After reading this article in the Washington Post on Tuesday, I was struck by the absence of Williams. It reminded me that despite the U.S. News rankings, even here in DC, I often receive blank stares when I inform people I went to Williams. One can only wonder how many times in a row Williams would have to rank first to receive more publicity.


Somewhere, then, there is a disconnect: among certain groups of people in DC, most people have heard of Williams. Yet in the population at large, Williams doesn’t even seem to have the name recognition of Amherst, Wellesley, or Middlebury. Although it’s frustrating (especially so when I meet people from Massachusetts who have never heard of it) to have to explain to people that Williams is a great school, over the past two years I’ve started to think that perhaps our anonymity isn’t purely coincidental.

Consider the oft-maligned rankings: if during the past three years prospective ephs applied in higher numbers or were of higher caliber, those students and their families would know about Williams. But few else would. The combination of high selectivity and relative anonymity might be the perfect ingredients to keep our student body excited to be ephs, because most students I knew didn’t come to Williams *because* it was a college called Williams. They came for the academics, sports and environment. A student who goes to Amherst or Wellesley, by contrast, might be more likely to attend simply because the two are *known* as good schools.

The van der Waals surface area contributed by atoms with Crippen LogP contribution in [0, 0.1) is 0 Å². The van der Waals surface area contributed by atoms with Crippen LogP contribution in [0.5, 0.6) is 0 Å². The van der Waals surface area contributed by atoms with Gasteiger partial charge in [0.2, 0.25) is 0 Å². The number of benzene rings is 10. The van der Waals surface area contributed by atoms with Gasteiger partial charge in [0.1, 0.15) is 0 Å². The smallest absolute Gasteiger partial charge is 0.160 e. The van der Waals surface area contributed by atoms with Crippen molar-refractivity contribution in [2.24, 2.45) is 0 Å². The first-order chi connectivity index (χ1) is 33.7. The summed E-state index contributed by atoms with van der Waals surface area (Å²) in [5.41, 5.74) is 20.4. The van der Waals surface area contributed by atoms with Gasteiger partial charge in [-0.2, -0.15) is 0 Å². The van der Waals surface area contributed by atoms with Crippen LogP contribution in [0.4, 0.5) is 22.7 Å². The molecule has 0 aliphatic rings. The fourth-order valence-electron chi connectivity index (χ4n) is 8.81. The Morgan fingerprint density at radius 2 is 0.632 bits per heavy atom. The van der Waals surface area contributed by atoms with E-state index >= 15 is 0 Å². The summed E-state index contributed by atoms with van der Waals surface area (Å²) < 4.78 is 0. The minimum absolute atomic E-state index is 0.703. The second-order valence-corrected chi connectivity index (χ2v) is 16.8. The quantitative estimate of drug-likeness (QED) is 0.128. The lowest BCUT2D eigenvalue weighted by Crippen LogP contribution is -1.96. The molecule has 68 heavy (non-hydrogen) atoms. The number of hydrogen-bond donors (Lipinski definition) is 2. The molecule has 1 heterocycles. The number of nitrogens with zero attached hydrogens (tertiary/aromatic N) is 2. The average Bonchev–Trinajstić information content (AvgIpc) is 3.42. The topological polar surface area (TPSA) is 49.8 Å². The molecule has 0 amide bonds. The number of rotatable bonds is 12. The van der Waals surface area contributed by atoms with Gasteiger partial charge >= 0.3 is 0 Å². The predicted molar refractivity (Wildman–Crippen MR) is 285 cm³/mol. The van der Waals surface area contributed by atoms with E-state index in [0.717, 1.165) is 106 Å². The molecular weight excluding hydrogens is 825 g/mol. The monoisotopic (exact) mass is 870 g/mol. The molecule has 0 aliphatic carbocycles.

If we assume that the lack of general knowledge about Williams is a *good* thing on the micro level of college admissions, then wouldn’t the college actively try to keep the status quo in place? Obviously, at site like EphBlog and others, mentions of Williams in the main stream press do not go unnoticed. But for the most part, the purple bubble receives only passing glances in most discussions on the web. I find it hard to believe that an institution with as many famous alumni and influence would manage to be so low-profile without some effort on the part of the college itself.

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